Tonight, I decided I would try to get to class again. The class has always begun at 6:30pm, so 5:15 came around and I thought I would have time to eat dinner, have some down time, and then head to class. But I checked the schedule on the website just to see if I could make a class later this week, in case I didn't make it today, and discovered not only that I still can't make the other classes this week, but the Beyond Basics class I usually attend has also been changed to 5:30pm. So I lost an hour, and I haven't eaten anything all day so I definitely don't want to go on an empty stomach. And there's no way I could eat enough in fifteen minutes and get there in time, besides the fact that you're not supposed to eat right before a Yoga class. So due to health reasons, I decided staying home to eat would be better than rushing to class, especially since the teacher is so intense, she'd have me working HARD. Not good on an empty stomach and low sleep.

Here comes the promise part. In order to feel like I'm not just making excuses over and over, week after week, I have to keep a promise to myself to practice on my own. If I've elected to stay home and eat, giving me the rest of the evening to myself (since my Pagan Perspective video is uploading), then I should ideally practice a little on my own this evening. I have ALL NIGHT to use, so I can break it up into just a few poses at a time with long breaks in between, or I can set aside an hour to play some meditative music and just work on as many poses as I can during that time. However I choose to do it, I should do it.

In the Women's Circle I attended last Sunday, for the girls in Coming of Age at church, we talked about the word "should" and how "You should not should on yourself." The word is problematic at best, especially when other people ask me what they should do. Well I don't know what anyone should do, and I don't presume to tell them what to do! But in this case, I don't think this is coming from outside myself. I don't think I feel that I should work a little on my Yoga tonight due to anyone else judging me. Why should I do it? Because I feel that it helps me, and I recognize that I haven't had the time, so I need to make the time.

If I want something to happen, I have to work for it. Whether it be Yoga, work, magick, relationships, or any other part of life. Why should I do this? Why should I do anything? Because I want to. Because I feel that it helps me. Because I am responsible for my own enlightenment.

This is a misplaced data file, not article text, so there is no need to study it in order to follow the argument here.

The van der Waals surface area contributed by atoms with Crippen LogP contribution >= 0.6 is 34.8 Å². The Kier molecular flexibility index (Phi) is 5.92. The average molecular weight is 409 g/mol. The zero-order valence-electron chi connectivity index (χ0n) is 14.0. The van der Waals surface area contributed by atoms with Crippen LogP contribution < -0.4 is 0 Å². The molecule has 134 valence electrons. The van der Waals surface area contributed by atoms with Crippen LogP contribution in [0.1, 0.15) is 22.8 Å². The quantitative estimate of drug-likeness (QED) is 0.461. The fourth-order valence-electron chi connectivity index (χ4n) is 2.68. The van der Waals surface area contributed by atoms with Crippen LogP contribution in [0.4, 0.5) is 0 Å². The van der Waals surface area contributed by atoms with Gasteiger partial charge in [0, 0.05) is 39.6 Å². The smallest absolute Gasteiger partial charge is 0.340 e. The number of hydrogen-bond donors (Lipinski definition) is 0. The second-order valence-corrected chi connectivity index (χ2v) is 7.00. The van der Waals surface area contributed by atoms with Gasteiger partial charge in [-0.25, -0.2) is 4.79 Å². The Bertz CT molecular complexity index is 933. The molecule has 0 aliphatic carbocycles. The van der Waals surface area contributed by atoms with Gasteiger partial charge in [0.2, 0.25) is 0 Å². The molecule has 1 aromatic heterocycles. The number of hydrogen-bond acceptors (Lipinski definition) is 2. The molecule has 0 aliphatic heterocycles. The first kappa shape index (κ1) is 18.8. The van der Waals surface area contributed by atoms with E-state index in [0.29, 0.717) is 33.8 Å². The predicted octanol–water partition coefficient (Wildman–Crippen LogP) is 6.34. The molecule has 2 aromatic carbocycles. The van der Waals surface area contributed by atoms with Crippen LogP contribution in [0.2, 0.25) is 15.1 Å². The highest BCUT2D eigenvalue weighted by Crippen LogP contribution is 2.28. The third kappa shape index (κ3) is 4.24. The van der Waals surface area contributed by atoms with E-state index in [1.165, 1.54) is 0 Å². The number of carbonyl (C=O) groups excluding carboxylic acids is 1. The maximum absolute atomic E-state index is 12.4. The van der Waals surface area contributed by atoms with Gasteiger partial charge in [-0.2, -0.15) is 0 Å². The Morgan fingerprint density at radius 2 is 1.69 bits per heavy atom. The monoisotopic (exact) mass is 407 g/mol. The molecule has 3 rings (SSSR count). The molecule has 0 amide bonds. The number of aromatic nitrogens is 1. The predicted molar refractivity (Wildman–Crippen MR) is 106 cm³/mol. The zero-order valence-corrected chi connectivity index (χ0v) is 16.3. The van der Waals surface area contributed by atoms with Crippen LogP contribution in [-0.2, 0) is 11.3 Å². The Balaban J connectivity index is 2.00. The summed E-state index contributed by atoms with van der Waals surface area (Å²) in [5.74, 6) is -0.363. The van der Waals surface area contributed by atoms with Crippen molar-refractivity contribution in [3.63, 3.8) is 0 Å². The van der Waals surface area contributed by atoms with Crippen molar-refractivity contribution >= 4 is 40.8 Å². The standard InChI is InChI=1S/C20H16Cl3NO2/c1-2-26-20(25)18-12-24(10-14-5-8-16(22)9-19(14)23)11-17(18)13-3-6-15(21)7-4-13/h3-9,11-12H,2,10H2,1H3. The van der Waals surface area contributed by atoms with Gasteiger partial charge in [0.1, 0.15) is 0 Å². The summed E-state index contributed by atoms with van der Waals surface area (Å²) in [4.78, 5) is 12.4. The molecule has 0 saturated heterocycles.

09 May, 2013

Atheists and Me

Hey, Readers!

Everyone who comments on my YouTube channel usually leaves some kind of impression, whether it be to make me smile and maybe even remember their compliment years down the road, or to make me very angry and frustrated, or to make me laugh and want more for them in their ignorance and hatred. I get a WIDE variety of comments, as you can imagine! But as much as some of them really upset me, I have to admit that some of the most thought-provoking moments I've had were sparked by conversations (sometimes arguments) with atheists.

I am currently in a committed relationship with an atheist. A few of my closest friends are atheists, and I have some more atheist friends who are not quite AS close yet. One of my friends identifies as humanist specifically, but generally atheist. So I have a lot of atheists close to me in my personal life, and I do sometimes talk with them about religion, but they are all the "old atheist" type who don't mind what anyone believes, as long as we don't try to make them believe anything. Some of them are even curious about my path, ask questions, or participate. The actual arguments or debates come from folks online who usually fall under the description of a "new atheist"--those who don't believe and also want to convince others not to believe.

It sometimes starts with a question. "Why do you believe in this?" "Do you have any proof?" More often, though, it begins with a statement before getting into these questions. "This is bullshit." "Magick isn't real." And most of the time, the first comment includes an identification: "As an atheist..." "I'm atheist." I once had someone simply comment that my religion is fake or bullshit or I'm an idiot for believing it or something, and someone else replied to them saying that they have no right to disrespect my beliefs simply because they disagree, and to please disagree respectfully and not name-call. The initial commenter THEN responded with a group identification: "Actually I'm an atheist therefore I can say your religion is fake." As though that gives you a license to be rude, and as though you speak for all atheists. But most of the time, people identify themselves as their group label, in order to say "This is the perspective I'm coming from." I don't believe I've ever had a discussion about the validity of things like magick without someone identifying themselves by their path, whether it be Atheism, Druidry, Christianity, Pagan rather than Wiccan, or what have you.